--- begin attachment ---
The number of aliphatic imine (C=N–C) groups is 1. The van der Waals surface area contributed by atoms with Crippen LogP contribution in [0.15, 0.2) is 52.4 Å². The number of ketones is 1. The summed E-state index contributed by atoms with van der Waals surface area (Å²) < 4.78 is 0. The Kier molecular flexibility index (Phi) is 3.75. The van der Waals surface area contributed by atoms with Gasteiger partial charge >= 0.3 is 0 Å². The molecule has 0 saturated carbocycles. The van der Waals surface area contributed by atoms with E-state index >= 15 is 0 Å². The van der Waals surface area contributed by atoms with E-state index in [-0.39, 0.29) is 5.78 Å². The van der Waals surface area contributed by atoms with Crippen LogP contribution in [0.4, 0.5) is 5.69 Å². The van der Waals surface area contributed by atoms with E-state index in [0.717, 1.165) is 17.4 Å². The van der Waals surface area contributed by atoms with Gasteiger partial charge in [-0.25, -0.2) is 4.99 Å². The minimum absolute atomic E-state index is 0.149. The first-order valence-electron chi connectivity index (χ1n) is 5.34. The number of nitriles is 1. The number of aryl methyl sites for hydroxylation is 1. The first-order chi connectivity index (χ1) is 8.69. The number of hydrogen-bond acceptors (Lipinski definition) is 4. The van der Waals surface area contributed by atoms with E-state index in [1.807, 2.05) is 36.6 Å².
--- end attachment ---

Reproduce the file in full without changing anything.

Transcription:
The number of aliphatic imine (C=N–C) groups is 1. The van der Waals surface area contributed by atoms with Crippen LogP contribution in [0.15, 0.2) is 52.4 Å². The number of ketones is 1. The summed E-state index contributed by atoms with van der Waals surface area (Å²) < 4.78 is 0. The Kier molecular flexibility index (Phi) is 3.75. The van der Waals surface area contributed by atoms with Gasteiger partial charge >= 0.3 is 0 Å². The molecule has 0 saturated carbocycles. The van der Waals surface area contributed by atoms with E-state index >= 15 is 0 Å². The van der Waals surface area contributed by atoms with E-state index in [-0.39, 0.29) is 5.78 Å². The van der Waals surface area contributed by atoms with Crippen LogP contribution in [0.4, 0.5) is 5.69 Å². The van der Waals surface area contributed by atoms with E-state index in [0.717, 1.165) is 17.4 Å². The van der Waals surface area contributed by atoms with Gasteiger partial charge in [-0.25, -0.2) is 4.99 Å². The minimum absolute atomic E-state index is 0.149. The first-order valence-electron chi connectivity index (χ1n) is 5.34. The number of nitriles is 1. The number of aryl methyl sites for hydroxylation is 1. The first-order chi connectivity index (χ1) is 8.69. The number of hydrogen-bond acceptors (Lipinski definition) is 4. The van der Waals surface area contributed by atoms with E-state index in [1.807, 2.05) is 36.6 Å².